Does Suboxone help with cravings?

Yes, Suboxone addresses drug cravings. Suboxone contains both buprenorphine and naloxone to decrease your desire for opiates and to block their effects should you take them. More on how Suboxone works as a complement to addiction treatment here.

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Yes. Suboxone is a medication approved for the treatment of opiate and opioid dependence: it addresses both cravings and narcotic use. This medicine contains the active ingredient, buprenorphine hydrochloride, which works to reduce the symptoms related to physical dependence on narcotics (both illegal and prescription pain killer drugs).

What are cravings and how can really Suboxone help with them? Find out in the text that follows. Then, we invite your questions in the comments section at the end.

What are cravings?

A craving is a state developed by the mind that is experienced as an overwhelming desire for the use of a drug. Not everyone who uses drugs gets addicted to them. But it is difficult to stop using (even prescription drugs) after you have become addicted, because the cravings are so strong and the fear of withdrawal is so great. But there is hope! Appropriate treatment helps you get through withdrawal and helps you cope with cravings.

How can Suboxone help with cravings?

Suboxone is a medication that contains buprenorphine plus another medication called naloxone. The naloxone is added to prevent abuse — it reverses the effects of other narcotic medicines and can even triggers drug withdrawal in some cases. Buprenorphine is a partial agonist that exerts significant actions at the mu opioid receptor. Partial agonists like buprenorphine bind to receptors and activate them, deterring stronger drugs because you can’t feel their effects. In addition Suboxone works well because buprenorphine reaches a ceiling where higher doses do not result in increasing effect, lowering the risk of abuse.

As a result, the person who takes buprenorphine feels normal, not high. Cravings are lessened, and the medication allows you to focus on other issues related to recovery. At the same time, the brain is tricked into thinking it’s receiving drugs, so withdrawal symptoms do not occur. This treatment gives you the chance to change addictive thinking into non-addictive, healthful patterns. If cravings continue to be a problem, report it immediately; your doctor will adjust your medication or help you find other ways to reduce them.

Suboxone prescription for cravings treatment

Doctors can prescribe Suboxone so that you can take it at home. Also, daily check-in at a treatment center can be helpful to recovery. Therefore, for some people, a treatment center is the best place to receive medication for opioid addiction.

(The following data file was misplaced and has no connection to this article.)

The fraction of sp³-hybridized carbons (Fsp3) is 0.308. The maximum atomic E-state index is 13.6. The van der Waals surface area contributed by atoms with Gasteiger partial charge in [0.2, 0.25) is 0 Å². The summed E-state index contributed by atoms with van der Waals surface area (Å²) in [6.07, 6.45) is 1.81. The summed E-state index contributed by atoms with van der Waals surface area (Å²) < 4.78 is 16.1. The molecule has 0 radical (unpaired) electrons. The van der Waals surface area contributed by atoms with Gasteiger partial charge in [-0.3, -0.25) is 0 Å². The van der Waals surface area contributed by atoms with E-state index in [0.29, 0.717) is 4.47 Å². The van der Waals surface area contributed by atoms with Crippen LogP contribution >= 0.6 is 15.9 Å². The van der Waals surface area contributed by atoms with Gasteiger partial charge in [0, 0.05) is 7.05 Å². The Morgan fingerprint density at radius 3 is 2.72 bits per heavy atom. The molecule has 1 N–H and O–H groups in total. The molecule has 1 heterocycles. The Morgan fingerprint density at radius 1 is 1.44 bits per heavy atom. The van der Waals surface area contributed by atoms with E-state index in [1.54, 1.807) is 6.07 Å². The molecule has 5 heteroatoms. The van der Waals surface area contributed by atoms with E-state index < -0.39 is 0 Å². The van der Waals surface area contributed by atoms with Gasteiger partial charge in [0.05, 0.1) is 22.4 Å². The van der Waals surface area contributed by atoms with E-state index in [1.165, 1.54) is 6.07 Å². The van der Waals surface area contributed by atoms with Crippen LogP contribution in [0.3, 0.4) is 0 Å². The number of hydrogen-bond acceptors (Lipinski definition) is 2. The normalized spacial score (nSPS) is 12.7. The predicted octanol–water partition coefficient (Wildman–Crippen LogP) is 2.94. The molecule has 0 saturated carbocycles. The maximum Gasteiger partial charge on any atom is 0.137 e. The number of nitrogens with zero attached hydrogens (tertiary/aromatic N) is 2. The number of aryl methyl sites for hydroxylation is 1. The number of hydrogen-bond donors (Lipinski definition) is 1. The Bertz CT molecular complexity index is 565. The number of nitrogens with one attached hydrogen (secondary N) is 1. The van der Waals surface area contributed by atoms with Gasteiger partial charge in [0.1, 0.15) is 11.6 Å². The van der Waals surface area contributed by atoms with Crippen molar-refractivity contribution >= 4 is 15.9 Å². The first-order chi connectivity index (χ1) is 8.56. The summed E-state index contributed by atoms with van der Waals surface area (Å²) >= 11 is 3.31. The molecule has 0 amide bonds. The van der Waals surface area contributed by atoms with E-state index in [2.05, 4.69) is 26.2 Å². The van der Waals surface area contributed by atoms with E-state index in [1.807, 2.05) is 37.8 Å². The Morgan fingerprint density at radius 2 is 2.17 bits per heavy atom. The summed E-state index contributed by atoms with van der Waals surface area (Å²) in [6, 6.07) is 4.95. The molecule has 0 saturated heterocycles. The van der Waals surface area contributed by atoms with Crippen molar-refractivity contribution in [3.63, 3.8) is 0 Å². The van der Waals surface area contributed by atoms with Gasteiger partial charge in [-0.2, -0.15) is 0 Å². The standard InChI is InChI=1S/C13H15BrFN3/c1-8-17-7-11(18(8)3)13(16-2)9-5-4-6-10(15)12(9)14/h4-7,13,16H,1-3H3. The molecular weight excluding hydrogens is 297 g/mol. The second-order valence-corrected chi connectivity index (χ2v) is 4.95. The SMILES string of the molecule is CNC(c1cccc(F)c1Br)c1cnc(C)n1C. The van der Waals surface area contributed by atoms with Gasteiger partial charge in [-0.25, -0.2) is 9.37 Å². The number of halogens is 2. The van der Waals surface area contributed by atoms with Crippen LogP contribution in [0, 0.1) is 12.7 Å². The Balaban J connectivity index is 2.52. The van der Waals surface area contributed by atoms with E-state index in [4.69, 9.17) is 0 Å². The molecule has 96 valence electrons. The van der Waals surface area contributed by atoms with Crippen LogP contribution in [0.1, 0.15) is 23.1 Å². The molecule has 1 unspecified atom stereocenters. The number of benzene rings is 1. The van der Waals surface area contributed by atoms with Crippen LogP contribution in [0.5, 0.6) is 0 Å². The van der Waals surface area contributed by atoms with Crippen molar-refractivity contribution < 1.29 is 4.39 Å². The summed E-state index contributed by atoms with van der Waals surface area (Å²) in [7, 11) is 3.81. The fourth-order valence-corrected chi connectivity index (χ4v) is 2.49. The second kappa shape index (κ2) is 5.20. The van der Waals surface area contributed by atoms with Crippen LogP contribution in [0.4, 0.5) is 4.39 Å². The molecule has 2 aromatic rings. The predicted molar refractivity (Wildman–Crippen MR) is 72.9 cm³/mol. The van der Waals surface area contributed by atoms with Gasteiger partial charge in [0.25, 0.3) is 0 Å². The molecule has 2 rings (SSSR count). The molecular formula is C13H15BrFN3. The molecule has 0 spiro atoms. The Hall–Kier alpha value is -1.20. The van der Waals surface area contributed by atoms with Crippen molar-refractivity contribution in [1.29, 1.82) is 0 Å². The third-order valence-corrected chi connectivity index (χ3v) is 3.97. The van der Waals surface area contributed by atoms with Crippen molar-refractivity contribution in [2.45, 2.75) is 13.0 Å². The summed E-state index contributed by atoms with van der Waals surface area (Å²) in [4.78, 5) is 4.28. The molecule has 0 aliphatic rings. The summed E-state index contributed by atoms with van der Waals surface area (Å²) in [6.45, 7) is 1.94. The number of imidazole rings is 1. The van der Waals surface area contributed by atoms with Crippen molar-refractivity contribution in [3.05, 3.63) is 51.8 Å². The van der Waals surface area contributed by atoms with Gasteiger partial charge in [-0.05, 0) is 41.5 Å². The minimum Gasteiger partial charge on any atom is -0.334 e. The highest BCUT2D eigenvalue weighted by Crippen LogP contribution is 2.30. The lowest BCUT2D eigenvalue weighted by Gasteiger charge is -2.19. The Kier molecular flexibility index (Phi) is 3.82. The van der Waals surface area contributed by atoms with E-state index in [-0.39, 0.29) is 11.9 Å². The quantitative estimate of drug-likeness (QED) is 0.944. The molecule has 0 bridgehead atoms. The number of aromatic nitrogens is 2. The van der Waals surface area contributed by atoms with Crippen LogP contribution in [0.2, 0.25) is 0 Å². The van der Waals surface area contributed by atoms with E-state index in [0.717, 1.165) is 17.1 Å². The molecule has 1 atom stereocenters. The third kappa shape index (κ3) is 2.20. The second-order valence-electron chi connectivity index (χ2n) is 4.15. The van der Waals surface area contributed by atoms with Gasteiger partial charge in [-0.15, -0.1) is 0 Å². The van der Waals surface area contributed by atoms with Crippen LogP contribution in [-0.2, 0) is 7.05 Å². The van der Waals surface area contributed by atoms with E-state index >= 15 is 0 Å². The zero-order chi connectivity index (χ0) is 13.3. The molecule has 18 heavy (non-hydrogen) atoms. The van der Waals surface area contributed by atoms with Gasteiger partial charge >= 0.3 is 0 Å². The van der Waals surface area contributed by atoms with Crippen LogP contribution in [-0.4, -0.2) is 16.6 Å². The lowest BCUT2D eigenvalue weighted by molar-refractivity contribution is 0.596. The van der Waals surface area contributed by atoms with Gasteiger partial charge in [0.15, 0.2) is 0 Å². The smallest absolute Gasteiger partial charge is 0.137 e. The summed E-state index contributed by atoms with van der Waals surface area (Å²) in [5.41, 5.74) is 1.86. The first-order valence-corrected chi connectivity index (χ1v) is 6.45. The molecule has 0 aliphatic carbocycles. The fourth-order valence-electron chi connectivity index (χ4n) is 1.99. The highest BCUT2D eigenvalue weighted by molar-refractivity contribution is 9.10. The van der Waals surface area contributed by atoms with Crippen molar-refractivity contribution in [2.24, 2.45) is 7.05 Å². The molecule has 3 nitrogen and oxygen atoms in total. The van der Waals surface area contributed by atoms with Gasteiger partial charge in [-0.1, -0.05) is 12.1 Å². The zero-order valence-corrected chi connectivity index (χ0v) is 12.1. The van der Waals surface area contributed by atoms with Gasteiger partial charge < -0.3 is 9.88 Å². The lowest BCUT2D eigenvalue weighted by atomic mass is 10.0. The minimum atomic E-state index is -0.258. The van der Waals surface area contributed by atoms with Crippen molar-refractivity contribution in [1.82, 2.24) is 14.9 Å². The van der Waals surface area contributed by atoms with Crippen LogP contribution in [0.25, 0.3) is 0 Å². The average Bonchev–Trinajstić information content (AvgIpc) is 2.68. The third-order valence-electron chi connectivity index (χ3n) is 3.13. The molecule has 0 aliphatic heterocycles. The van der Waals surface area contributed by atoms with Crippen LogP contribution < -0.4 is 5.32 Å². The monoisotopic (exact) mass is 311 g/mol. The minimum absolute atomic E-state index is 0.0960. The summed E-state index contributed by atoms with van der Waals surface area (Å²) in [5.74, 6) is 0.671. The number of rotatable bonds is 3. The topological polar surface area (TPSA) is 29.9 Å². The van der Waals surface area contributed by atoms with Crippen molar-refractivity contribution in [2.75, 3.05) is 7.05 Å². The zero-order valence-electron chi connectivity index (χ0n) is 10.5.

IMPORTANT NOTE: Not all doctors have approval to prescribe this medication, and not all doctors provide counseling for addiction. In fact, MD’s need special training before prescribing buprenorphine. Check the SAMHSA Buprenorphine Physician Locator.

Who CAN use Suboxone for cravings help?

Before you are given the first dose of Suboxone for opioid addiction, your doctor will ask you questions about your addiction, health, and other problems. Prepare to submit a drug test, usually a check of urine or saliva. You also will be asked to schedule a physical exam and be tested for diseases that are common to people who have been abusing drugs (Ex. your liver will be checked to make sure the medication can be safely taken). If buprenorphine is safe and appropriate for you, your doctor can then recommend and prescribe it.

What you SHOULDN’T do while taking Suboxone?

  1. While taking this medication, you should NOT take other medications without consulting your doctor first.
  2. While taking this medication, you should NOT use illegal drugs, drink alcohol, or take sedatives, tranquilizers, or other drugs that slow breathing. Taking any of these substances in large amounts along with buprenorphine can lead to overdose or death.
  3. Suboxone kept at home must be locked in a safe place to prevent accidental use by others, especially children.
  4. If you are a woman and are pregnant or breast-feeding, doctors may recommend the naloxone-free form of Suboxone instead of methadone. Ask your doctor for more information.
  5. Liver problems are rare but can occur while taking Suboxone. If you have been diagnosed with a  liver condition, your doctor should conduct regular tests on your liver.

Suboxone help with cravings questions

If you or a loved one are facing a problem with opiate cravings, Suboxone may be the medicine that can help you get and stay sober. But you may have other questions about its use and prescriptions

Please contact us through the comments section below if you have any questions about Suboxone help with cravings. We are happy to try to provide a personal and prompt response to all legitimate inquiries.

Reference Sources: SAMHSA: The facts about Buprenorphine
SAMHSA: Clinical guidelines for the use of buprenorphine
SAMHSA: Reports on buprenorphine
FDA: Subutex and Suboxone
SAMHSA: About Buprenorphine therapy
About the author
Lee Weber is a published author, medical writer, and woman in long-term recovery from addiction. Her latest book, The Definitive Guide to Addiction Interventions is set to reach university bookstores in early 2019.
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